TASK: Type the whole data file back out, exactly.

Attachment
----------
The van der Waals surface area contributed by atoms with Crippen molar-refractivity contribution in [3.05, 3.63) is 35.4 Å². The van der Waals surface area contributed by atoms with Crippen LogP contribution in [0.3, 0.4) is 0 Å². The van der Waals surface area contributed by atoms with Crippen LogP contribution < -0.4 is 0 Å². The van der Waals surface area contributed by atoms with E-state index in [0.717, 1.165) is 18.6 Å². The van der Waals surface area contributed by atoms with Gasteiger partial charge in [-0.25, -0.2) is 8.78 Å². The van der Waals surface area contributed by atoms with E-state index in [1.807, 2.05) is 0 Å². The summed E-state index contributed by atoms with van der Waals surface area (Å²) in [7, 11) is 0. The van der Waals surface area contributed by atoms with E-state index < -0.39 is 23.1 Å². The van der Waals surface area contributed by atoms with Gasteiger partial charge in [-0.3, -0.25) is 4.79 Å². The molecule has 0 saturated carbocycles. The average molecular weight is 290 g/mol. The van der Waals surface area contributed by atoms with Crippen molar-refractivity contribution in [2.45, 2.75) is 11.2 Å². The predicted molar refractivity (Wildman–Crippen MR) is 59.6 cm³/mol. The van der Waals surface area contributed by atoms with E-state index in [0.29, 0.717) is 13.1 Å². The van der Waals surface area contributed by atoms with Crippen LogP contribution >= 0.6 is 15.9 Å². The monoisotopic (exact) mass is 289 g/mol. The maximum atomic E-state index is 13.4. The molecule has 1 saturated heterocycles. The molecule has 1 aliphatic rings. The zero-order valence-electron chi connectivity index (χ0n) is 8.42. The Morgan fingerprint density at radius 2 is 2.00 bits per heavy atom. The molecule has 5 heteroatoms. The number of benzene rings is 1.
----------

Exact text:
The van der Waals surface area contributed by atoms with Crippen molar-refractivity contribution in [3.05, 3.63) is 35.4 Å². The van der Waals surface area contributed by atoms with Crippen LogP contribution in [0.3, 0.4) is 0 Å². The van der Waals surface area contributed by atoms with Crippen LogP contribution < -0.4 is 0 Å². The van der Waals surface area contributed by atoms with E-state index in [0.717, 1.165) is 18.6 Å². The van der Waals surface area contributed by atoms with Gasteiger partial charge in [-0.25, -0.2) is 8.78 Å². The van der Waals surface area contributed by atoms with E-state index in [1.807, 2.05) is 0 Å². The summed E-state index contributed by atoms with van der Waals surface area (Å²) in [7, 11) is 0. The van der Waals surface area contributed by atoms with E-state index < -0.39 is 23.1 Å². The van der Waals surface area contributed by atoms with Gasteiger partial charge in [-0.3, -0.25) is 4.79 Å². The molecule has 0 saturated carbocycles. The average molecular weight is 290 g/mol. The van der Waals surface area contributed by atoms with Crippen molar-refractivity contribution in [2.45, 2.75) is 11.2 Å². The predicted molar refractivity (Wildman–Crippen MR) is 59.6 cm³/mol. The van der Waals surface area contributed by atoms with E-state index in [0.29, 0.717) is 13.1 Å². The van der Waals surface area contributed by atoms with Crippen LogP contribution >= 0.6 is 15.9 Å². The monoisotopic (exact) mass is 289 g/mol. The maximum atomic E-state index is 13.4. The molecule has 1 saturated heterocycles. The molecule has 1 aliphatic rings. The zero-order valence-electron chi connectivity index (χ0n) is 8.42. The Morgan fingerprint density at radius 2 is 2.00 bits per heavy atom. The molecule has 5 heteroatoms. The number of benzene rings is 1.